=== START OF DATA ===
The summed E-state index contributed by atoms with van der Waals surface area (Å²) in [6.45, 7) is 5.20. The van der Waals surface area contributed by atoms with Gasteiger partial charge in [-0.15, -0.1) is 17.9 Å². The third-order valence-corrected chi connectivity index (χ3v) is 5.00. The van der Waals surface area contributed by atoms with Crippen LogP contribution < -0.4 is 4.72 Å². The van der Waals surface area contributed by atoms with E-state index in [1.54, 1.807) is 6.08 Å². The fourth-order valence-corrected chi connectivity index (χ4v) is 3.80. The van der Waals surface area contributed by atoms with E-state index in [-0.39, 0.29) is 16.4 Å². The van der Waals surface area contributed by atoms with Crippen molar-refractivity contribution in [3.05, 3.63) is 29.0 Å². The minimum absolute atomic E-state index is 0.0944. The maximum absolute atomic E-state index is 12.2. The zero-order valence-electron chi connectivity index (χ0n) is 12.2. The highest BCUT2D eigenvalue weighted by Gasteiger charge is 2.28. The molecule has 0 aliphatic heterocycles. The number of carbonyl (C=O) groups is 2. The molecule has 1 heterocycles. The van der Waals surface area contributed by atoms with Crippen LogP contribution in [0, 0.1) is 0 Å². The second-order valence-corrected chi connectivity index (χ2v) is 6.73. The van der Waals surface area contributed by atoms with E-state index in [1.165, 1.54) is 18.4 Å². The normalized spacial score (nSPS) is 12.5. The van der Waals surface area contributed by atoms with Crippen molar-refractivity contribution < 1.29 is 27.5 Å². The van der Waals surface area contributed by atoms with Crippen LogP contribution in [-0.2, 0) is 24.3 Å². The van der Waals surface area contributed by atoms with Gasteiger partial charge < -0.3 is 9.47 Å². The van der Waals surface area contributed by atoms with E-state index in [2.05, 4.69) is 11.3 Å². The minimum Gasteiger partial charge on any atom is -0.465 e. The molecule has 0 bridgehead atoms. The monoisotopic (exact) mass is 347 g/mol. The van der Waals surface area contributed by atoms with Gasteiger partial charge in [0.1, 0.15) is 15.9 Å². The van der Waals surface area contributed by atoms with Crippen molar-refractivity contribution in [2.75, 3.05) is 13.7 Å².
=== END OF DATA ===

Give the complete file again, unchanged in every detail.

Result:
The summed E-state index contributed by atoms with van der Waals surface area (Å²) in [6.45, 7) is 5.20. The van der Waals surface area contributed by atoms with Gasteiger partial charge in [-0.15, -0.1) is 17.9 Å². The third-order valence-corrected chi connectivity index (χ3v) is 5.00. The van der Waals surface area contributed by atoms with Crippen LogP contribution < -0.4 is 4.72 Å². The van der Waals surface area contributed by atoms with E-state index in [1.54, 1.807) is 6.08 Å². The fourth-order valence-corrected chi connectivity index (χ4v) is 3.80. The van der Waals surface area contributed by atoms with E-state index in [-0.39, 0.29) is 16.4 Å². The van der Waals surface area contributed by atoms with Crippen molar-refractivity contribution in [3.05, 3.63) is 29.0 Å². The minimum absolute atomic E-state index is 0.0944. The maximum absolute atomic E-state index is 12.2. The zero-order valence-electron chi connectivity index (χ0n) is 12.2. The highest BCUT2D eigenvalue weighted by Gasteiger charge is 2.28. The molecule has 0 aliphatic heterocycles. The number of carbonyl (C=O) groups is 2. The molecule has 1 heterocycles. The van der Waals surface area contributed by atoms with Crippen LogP contribution in [0, 0.1) is 0 Å². The second-order valence-corrected chi connectivity index (χ2v) is 6.73. The van der Waals surface area contributed by atoms with E-state index in [1.165, 1.54) is 18.4 Å². The normalized spacial score (nSPS) is 12.5. The van der Waals surface area contributed by atoms with Crippen molar-refractivity contribution < 1.29 is 27.5 Å². The van der Waals surface area contributed by atoms with Crippen LogP contribution in [-0.2, 0) is 24.3 Å². The van der Waals surface area contributed by atoms with Gasteiger partial charge < -0.3 is 9.47 Å². The van der Waals surface area contributed by atoms with E-state index in [2.05, 4.69) is 11.3 Å². The minimum Gasteiger partial charge on any atom is -0.465 e. The molecule has 0 bridgehead atoms. The monoisotopic (exact) mass is 347 g/mol. The van der Waals surface area contributed by atoms with Gasteiger partial charge in [0.1, 0.15) is 15.9 Å². The van der Waals surface area contributed by atoms with Crippen molar-refractivity contribution in [2.75, 3.05) is 13.7 Å².